401BG / 615BS Mission Report - The 8th Air Force put up 500 B-17's in the shape of the 1st and 3rd Air Divisions to attack the city of Augsburg, the B-24's of the 2nd Air Division going after Friedrichshafen. The 401st were unable to bomb their primary target at Augsburg so, with the Wing, dropped by PFF on Lechfeld. The 20 B-17's of the 401st were airborne by 0800 hrs with Capt. D.G. McCree as the Air Commander. Then, at 0954 hrs a 615th ship, IY-H, requested an ambulance. After dropping off the bombardier, who entered the ambulance, the aircraft swung slightly on taxiing and hit the ambulance, causing slight damage to the ambulance and to the leading edge of the right stabilizer. After all the ships had landed from the mission it was reported that IY-F was missing, but a short time later the Control Tower received a message that it had landed at Friston. The flak was moderate at Augsburg and meagre on the route home. During a gap of 1 hour in the fighter cover, enemy aircraft attacked, chiefly Me-109's which came in individually; very few were agressive. The 401st flew in the Low Box position of the Wing with the 615th Squadron in the Low Squadron position. S/Sgt. Michael J. Murcurio, Top Turret Gunner of Lt. Lozinski's crew, destroyed an enemy aircraft on this mission. The 615th crews flying the Mission were: Wysocki, Byrd, Lewis (with Captain G. Gould), Lozinski.
source: 615th Bombardment Squadron History www.401bg.org
44BG Mission Report - It was a long one today - all the way to Fredrickshafen, Germany. Eight 67th aircraft took off with the Group at 0720 hours and seven reached the objective (there being one early return). The bomb run was not visible so no results were.observed. The 68th Squadron had the honor to lead the entire Division on this mission, with Capt. Ben Gildart as pilot and Capt. Lehnhausen as Command Pilot. The flak was almost nil against the 44th but it varied against other Groups. Very few aircraft attacks made by the enemy apparently as few were seen. It was said that one reason for little flak was the result of aluminum chaff that was dropped at the I.P., thereby disrupting the enemy's controlled fire technique. Sorrowfully, the 67th had four officers and 3 enlisted men killed in a crash-landing at Woodchurch and all others injured. 67th A/C #42-7549 K "Shark" All KIA Scarborough, John I. 2nd Lt. Pilot Palacies, Texas Bean, Loren R. 2nd Lt. Co-pilot Wichita, Kansas Edmonds, David 2nd Lt. Navigator Whitemarsh, Pa. Nesbit, Alden C. 2nd Lt. Bombardier Magnolia, Arkansas Muirhead, Edgar P. S/Sgt . Engineer Houston, Texas Howln, Robert M S/Sgt. Radio Op. Spokane, Wash. Robert J. Stickel Sseverely inaured - died later.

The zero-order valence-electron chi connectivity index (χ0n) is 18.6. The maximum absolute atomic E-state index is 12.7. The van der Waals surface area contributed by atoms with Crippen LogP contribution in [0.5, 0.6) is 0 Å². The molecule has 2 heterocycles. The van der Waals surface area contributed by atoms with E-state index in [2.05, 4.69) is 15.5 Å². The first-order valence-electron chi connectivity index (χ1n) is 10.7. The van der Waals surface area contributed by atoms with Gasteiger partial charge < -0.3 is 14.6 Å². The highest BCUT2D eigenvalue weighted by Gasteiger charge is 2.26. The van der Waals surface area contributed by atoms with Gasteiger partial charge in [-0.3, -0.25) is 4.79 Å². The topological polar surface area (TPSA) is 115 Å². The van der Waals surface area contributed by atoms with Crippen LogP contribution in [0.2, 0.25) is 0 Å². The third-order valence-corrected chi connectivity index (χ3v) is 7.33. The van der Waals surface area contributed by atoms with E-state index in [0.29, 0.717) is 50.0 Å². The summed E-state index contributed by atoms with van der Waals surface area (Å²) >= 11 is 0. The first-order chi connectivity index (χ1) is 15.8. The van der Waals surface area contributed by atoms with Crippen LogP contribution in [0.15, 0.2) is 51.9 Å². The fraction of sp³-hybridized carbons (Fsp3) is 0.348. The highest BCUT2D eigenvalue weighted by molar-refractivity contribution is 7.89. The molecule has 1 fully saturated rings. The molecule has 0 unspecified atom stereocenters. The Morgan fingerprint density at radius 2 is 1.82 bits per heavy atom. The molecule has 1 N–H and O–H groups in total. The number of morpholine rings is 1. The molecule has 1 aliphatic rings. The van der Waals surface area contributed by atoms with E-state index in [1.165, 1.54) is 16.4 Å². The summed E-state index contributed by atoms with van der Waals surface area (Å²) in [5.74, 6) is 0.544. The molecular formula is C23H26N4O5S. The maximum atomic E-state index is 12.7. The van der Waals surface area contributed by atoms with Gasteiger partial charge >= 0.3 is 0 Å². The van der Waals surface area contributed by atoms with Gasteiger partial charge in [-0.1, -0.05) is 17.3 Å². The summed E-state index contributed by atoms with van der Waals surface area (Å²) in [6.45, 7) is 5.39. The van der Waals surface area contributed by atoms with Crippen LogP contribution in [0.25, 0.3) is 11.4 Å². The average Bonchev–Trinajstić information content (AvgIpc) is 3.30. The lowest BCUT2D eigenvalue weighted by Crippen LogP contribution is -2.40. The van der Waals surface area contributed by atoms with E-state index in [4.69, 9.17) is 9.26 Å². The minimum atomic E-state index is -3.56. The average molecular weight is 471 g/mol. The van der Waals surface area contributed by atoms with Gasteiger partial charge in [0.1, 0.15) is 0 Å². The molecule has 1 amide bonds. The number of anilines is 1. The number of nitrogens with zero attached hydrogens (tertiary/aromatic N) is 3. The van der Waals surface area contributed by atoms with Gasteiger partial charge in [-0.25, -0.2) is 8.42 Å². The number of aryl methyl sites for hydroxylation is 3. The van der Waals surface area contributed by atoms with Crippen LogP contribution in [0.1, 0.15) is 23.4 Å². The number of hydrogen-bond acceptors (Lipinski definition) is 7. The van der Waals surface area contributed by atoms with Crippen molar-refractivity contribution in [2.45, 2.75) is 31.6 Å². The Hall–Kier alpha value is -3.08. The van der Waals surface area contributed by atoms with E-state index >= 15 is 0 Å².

source: 44th Bomb Group web page http://www.8thairforce.com/44thbg
446th Bomb Group Mission Report Friedrichshafen
The Dornier works was bombed through clouds and a smoke screen created by boats on Lake Constance. Results were not considered good.
source: 458th Bomb Group web page http://www.458bg.com/
91st BG / 323nd BS Mission Report - The target was the Lechfeld A/F. Six ships of 323rd squadron participated. Results of bombing as observed indicate but little success on this mission. Ship #565 is listed as missing in action, but it is believed that the ship may have landed in Switzerland. There is good reason to believe that all are safe and interned for the duration of the war.
91st BG / 324th BS Mission Report - Target: Lechfeld, Germany Airdrome. Assigned targets obscured by under cast. Bombs were dropped on smoke from bombs of Wing ahead with unobserved results. Believed to be Augsburg or Munich. Considerable numbers of E/A were seen and although they attacked other formations, our A/C were not attacked. Fighter support was excellent.
91BG / 401BS Mission Report - Mission to Lechfeld, Germany. Lechfeld: Unobserved. Bombs dropped on smoke of Group ahead. ENEMY AIRCRAFT: This Group received no direct attacks. One 324th aircraft that flew with the 3rd Division, reported sighting up to 12o enemy fighters. FIGHTER SUPPORT: Reported as excellent, though some crews reported it as spotty. Meager and accurate AA fire was observed enroute to the target coming (Rest of sentence unreadable) At the target moderate and inaccurate AA fire was experienced by our aircraft.
Aircraft: B-24H (#41-28783). Organization: 814BS / 482BG of Alconbury, Cambridgeshire. Pilot: Cook, Leo W. Notes: landing accident. Location: Wendling, Norfolk England. Damage (0-5 increasing damage): 3 source: Aviation Archaeology http://www.aviationarchaeology.com/
Aircraft: F-5C (#42-67118). Organization: 27PRS / 7PRG of Mount Farm, Oxfordshire. Pilot: Burks, Douglas D. Notes: bailed out due to weather. Location: Mount Farm, Oxfordshire England. Damage (0-5 increasing damage): 5 source: Aviation Archaeology http://www.aviationarchaeology.com/
Aircraft: P-38J (#42-68019). Organization: 77FS / 20FG of Kings Cliffe, Northamptonshire. Pilot: Wells, Robert L. Notes: bailed out-engine failure. Location: Thorpe Village, Newark England. Damage (0-5 increasing damage): 5 source: Aviation Archaeology http://www.aviationarchaeology.com/
Aircraft: P-47D (#42-75864). Organization: 63FS / 56FG of Halesworth, Suffolk. Pilot: . Notes: destroyed by fire on ground. Location: Halesworth, Suffolk England. Damage (0-5 increasing damage): 5 source: Aviation Archaeology http://www.aviationarchaeology.com/
Aircraft: P-47D (#42-8414). Organization: / BAD1 of Burtonwood, Lancashire. Pilot: Oswalt, Jesse H. Notes: crashed due to engine failure. Location: Burtonwood, Lancashire England. Damage (0-5 increasing damage): 5 source: Aviation Archaeology http://www.aviationarchaeology.com/
Aircraft: P-51B1 (#43-12194). Organization: 357FS / 355FG of Steeple Morden, Cambridgeshire. Pilot: MacFarlane, Walter E. Notes: crash belly landing out of gas. Location: Royston England. Damage (0-5 increasing damage): 5 source: Aviation Archaeology http://www.aviationarchaeology.com/
Aircraft: P-51B5 (#43-6582). Organization: 364FS / 357FG of Leiston, Suffolk. Pilot: Sparks, Ray (NMI) Jr. Notes: take off accident. Location: Leiston, Suffolk England. Damage (0-5 increasing damage): 5 source: Aviation Archaeology http://www.aviationarchaeology.com/
Mission "8th AF 262" Augsburg, Germany and T/Os March 16, 1944
Primary source for mission statistics: Mighty Eighth War Diary by Roger A. Freeman